Bankruptcy is often the best way out of a mortgage morass
Attorneys say bankruptcy court more effective than many loan modification efforts
Monday, December 20, 2010
By Tim Grant, Pittsburgh Post-Gazette
Trying to work with a lender to modify an existing mortgage can be so onerous and complex that many borrowers give up. And it’s not much easier for lawyers who work on behalf of clients facing foreclosure.
“What we have found is that it’s easier to take someone facing foreclosure into bankruptcy because the modification process has no teeth,” said Alan Patterson, a partner at the Gross & Patterson law firm, Downtown.
“As attorneys, we don’t seem to have the ability to force banks that are foreclosing to modify the terms of their loans,” Mr. Patterson said. “There’s really no one to talk to on the mortgage side to get anything accomplished.”
The federal government has tried to encourage lenders to modify troubled loans in an effort to get the economy back on track, but many borrowers remain mired in red tape even with help of an attorney.
Homeowners saddled with payments they can’t afford are reporting that mortgage lenders are not always easy to deal with: Many of them lose paperwork. Their loan officers are rude. Borrowers can never talk to the same representative twice and sometimes wind up spending all their limited resources making payments to save a house while relying on promises lenders make that don’t come to pass.
“Customers looking to obtain a loan modification and use legal counsel to assist them will find it is extraordinarily expensive,” said Ron Roteman, a partner and business and bankruptcy attorney at Stonecipher Law Firm, Downtown.
The time required to get a loan modification is very lengthy and chance of success are about 50-50.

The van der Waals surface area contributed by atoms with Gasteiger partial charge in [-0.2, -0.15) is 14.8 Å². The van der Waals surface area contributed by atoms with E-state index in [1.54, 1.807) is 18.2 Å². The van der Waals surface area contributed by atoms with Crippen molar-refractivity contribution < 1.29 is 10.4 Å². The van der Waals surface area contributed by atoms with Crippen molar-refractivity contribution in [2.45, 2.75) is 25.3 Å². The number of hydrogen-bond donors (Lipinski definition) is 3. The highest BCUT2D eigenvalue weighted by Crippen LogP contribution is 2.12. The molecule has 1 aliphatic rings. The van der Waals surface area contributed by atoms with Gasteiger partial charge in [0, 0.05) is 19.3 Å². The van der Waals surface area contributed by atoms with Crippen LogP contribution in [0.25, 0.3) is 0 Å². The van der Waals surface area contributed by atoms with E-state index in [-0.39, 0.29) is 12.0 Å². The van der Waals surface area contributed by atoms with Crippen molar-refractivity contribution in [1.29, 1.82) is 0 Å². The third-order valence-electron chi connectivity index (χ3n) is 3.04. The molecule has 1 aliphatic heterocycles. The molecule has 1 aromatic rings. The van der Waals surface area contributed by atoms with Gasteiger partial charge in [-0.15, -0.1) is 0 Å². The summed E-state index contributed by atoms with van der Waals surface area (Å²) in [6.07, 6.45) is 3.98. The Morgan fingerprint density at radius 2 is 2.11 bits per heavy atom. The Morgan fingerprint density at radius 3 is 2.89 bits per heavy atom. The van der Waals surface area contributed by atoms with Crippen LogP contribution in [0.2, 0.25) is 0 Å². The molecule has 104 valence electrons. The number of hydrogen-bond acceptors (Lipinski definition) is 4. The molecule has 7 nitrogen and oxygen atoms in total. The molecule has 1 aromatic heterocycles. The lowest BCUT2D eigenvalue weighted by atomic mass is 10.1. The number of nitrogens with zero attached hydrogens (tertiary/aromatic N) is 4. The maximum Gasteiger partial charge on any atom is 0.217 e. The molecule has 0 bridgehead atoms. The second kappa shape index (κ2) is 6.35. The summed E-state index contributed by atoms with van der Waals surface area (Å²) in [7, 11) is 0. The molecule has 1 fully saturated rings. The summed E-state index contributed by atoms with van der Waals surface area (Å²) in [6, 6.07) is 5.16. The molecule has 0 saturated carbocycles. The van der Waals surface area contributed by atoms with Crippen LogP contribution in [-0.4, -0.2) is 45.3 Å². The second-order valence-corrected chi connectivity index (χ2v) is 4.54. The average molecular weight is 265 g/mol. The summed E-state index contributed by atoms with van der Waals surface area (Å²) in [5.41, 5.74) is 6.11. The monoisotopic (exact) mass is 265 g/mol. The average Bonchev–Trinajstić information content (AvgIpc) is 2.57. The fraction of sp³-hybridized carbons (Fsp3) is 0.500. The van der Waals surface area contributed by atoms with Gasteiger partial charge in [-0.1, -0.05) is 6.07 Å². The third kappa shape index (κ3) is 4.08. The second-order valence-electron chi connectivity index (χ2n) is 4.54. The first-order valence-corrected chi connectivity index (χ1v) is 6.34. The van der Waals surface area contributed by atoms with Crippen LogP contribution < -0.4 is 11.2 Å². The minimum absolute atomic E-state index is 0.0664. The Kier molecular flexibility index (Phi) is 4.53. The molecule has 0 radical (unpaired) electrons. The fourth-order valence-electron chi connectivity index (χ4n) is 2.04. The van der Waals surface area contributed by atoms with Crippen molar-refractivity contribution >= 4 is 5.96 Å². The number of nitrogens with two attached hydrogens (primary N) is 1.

“Dealing with lenders is very frustrating,” Mr. Roteman said. “It’s very difficult to have a conversation with the ultimate decision-maker. The file seems to get passed from one company representative to another.
“It requires the owner or their attorney to repeat the story every time they talk to someone,” he said. “The whole process is highly undignified.”
In Allegheny County, homeowners facing foreclosure can resolve their problems with lenders through the “Save Your Home” program established in January 2009 by President Judge Joseph James.
Participation in the program cannot start until the lender files a Mortgage Foreclosure Complaint action against the borrower in Civil Court.
When that happens, the sheriff’s department will serve the borrower with the foreclosure paperwork along with an “urgent notice” advising the borrower of the Mortgage Foreclosure Program along with a hot-line telephone number to the Allegheny County Department of Economic Development.
Counseling agencies will contact the borrowers within 24 hours to accept them into the program and schedule a conciliation conference before Judge Michael E. McCarthy, head of the foreclosure division.
Judge McCarthy will sign an order that temporarily prevents lenders from being able to continue the foreclosure process while housing counselors try to help the borrowers to reach an agreement with their lenders.
“I can’t predict the likelihood of a loan modification because it’s really on a case-by-case basis,” Judge McCarthy said. “But at least through the Save Your Home program, a counselor will carefully review your case.”
Edward Mermelstein, a real estate attorney and a partner at Rheem, Bell & Mermelstein in New York, said residential mortgage modifications usually involve a reduction in the borrower’s interest rate or principal loan amount or both.
“Since interest rates have dropped so dramatically in recent years, banks are more likely to entertain a discussion about dropping interest rates,” Mr. Mermelstein said.
“Banks are less inclined to reduce the principal unless there is a compelling reason to do so. One example would be if the house value has dropped so dramatically that it’s below the mortgage amount and the borrower is more likely to walk away,” he said.
As long as a homeowner is still working and earning an income, Mr. Patterson said he is more inclined to help them by filing Chapter 13 bankruptcy on their behalf.
While in Chapter 13 bankruptcy, he said, he could put together a plan that would allow the borrower to catch up on the mortgage arrears and save the house over the course of the plan.
“That scenario only works if the borrower is still employed,” Mr. Patterson said. “If they are not working and can’t make payments, there is no way to save the house even under a loan modification.”
Tim Grant: firstname.lastname@example.org or 412-263-1591.
First published on December 20, 2010 at 12:00 am